Quote Originally Posted by tv-kid
    Regarding fixing the sled and heat dissapation. do you have problems? I would have thought it would be better if the sled was upside down so all heat is transferred to the top surface, rather than the enclosed bottom. If it was upside down then the fixing screw would be on top, and possible problems with waterproofing (due to the fixing hole), and of course more importantly there are the aesthetics to worry about!
    My current sled light is running a slightly flaky XP-G @1.2A and auto-dims after 5min standing still with the temp setting at 50C, at which point the housing is about 35C. So 2 XP-G @1A in nearly the same surface area per LED should be fine. I added a piece of CPU heatsink to my 2x XP-G helmet light (now 1x XP-G + 1x XM-L) just in case, but I've never had it auto-dim. We'll see how it goes in summer temps instead of 10F temps I use it in over winter.

    As for heat dissipation, it doesn't really matter what surface the sled is bolted to - after a while the whole housing should be at the same temperature.

    Quote Originally Posted by tv-kid
    Strain relief recommendation? - i don't want to use a large cable gland, something internal would be nice. Dont mind DIYing it.
    I use Sugru now (it's from the UK) or you can make your own with acetic cure silicone and baking soda (or something), check out my "tis the time for ..." thread down a bit. I just think cable glands look ugly and take up a lot of space, but that's just my opinion - others on here have had a lot of success with them.

  11. #11
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    Thanks tv-kid for the detailed drawing of your sled housing! This was the clue I needed to complete my plans!

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    I do like the whole idea of "sled designs", especially if you already have 25 x 25 or 19 x 19 mm tubing to hand, but if you have to buy it in for a build, would it be just as cost effective to get a small hammond case from Maplin (or elsewhere) and save a lot of relatively accurate sawing, filing and polishing off?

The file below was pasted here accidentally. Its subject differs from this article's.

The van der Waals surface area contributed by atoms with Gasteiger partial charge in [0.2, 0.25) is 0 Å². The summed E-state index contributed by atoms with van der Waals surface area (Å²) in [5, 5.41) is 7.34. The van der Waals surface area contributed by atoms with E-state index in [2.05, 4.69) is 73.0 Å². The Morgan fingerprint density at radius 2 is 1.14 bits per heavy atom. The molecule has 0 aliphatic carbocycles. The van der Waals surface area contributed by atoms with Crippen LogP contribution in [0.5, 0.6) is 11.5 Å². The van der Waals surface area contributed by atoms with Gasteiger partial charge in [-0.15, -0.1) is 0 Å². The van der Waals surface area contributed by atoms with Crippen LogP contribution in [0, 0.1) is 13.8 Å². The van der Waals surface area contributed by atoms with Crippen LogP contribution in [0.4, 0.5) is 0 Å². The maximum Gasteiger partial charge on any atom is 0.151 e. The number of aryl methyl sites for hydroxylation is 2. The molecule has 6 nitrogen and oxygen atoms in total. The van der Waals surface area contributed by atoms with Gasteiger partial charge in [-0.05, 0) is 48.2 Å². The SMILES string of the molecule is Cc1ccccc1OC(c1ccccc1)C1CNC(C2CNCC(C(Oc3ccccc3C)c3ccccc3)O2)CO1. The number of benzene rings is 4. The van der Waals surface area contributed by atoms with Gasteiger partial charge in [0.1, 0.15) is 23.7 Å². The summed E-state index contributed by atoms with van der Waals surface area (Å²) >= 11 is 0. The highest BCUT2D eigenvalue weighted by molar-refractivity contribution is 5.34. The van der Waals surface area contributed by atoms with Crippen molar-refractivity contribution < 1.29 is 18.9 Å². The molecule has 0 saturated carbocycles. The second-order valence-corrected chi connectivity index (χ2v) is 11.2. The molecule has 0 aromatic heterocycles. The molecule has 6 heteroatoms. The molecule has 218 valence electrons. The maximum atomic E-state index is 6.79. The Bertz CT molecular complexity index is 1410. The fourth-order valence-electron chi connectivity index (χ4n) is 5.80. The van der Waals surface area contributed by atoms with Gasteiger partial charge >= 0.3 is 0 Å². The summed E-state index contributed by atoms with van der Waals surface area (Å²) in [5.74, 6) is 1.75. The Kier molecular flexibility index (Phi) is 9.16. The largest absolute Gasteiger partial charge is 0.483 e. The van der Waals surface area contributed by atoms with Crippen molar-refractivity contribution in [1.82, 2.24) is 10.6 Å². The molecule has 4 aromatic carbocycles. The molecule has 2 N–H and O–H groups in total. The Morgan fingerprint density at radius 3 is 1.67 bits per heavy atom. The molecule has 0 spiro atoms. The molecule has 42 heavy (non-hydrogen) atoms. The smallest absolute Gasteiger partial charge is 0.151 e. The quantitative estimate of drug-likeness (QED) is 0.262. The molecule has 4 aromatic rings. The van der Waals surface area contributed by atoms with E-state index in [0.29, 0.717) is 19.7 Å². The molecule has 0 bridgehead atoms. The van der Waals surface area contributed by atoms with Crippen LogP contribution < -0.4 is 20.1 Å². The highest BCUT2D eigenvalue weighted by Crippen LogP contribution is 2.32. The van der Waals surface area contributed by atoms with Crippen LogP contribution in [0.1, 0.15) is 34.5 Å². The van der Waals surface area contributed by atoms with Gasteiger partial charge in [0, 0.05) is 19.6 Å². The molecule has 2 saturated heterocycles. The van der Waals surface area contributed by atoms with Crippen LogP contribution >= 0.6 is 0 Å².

I'm sure you've seen the mega thread http://www.singletrackworld.com/foru...s-inside-light that morphs in to a very similar light to yours. With the exception of a very tiny amount of trimming of the 20mm star, all other components fit perfectly in the hammond case.

    Just offering this thought as an alternative, not as being better!

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    No worries Havi. Remember though, you must work out the overall length yourself, as I didnt accurately measure star thicknesses etc - I did the drawing/model before I brought anything, so I could picture how it sits/fits before I dove into buying stuff.

    NOTE: You probably dont need to have the central cutout (at the back), all the way to the top, as mattthemuppet has done is his recent thread:
    Thread: Finally, a Real Light (TM) for a Real Man (TM) - see post #30
    It would also allow for more contact area for jb welding

    Bobblehat, I think you have a perfectly good point. I just checked, and I started this thread on 04-15-2011, and have not yet finished my light. ok, so 2 weeks were spent waiting for items, and I have neglected the project due to DIY duties... BUT, there is alot of time consuming filing that could be halfed, and if you file off to much then you have knackered it.

    Im hoping to update this thread soon with some pics. and costs.(trying to do it on a budget). The one thing that wont be costed is the large amount of time spent building the light (i dont value my time much), or the even larger amount of time spent researching/sourcing components and overall setup. I wish I knew how many hrs I spend reading some stuff.

    laters

    ps. so annoying not being able to post links, private message etc.

  14. #14
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    I have to work out all measurement, I live in Germany, so I can only get hands on metric parts, e.g. 25x25mm square tube. And what is more, I use a different driver (Led-slave by pcb-components.de) which has a different size.
    My point was that the sled design enables me to disasseble the rear part, so I can access the driver. That´s a big plus as I am not the greatest solderer in the world....
    My idea was to drill a hole through front and rear part of the housing from underneath near the rear end an screw the parts together.
    I wanna use an old Hope-lights stem front plate instead of a handlebar mount so I have to figure out how to attach the housing to the stem plate...
    If I find a solution and build one, I´ll post it in here if you don´t mind.

    Thanks for the inspiration!

  15. #15
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    I think the Hammond box approach is an excellent one and I agree that 4ft of 1in.sq. tubing ($20-25) is greater outlay. However, who on this forum has ever just built one light? I've built enough (6?7?) that I've finished one extrusion and had to buy another - the wife looked at me pretty funny over that.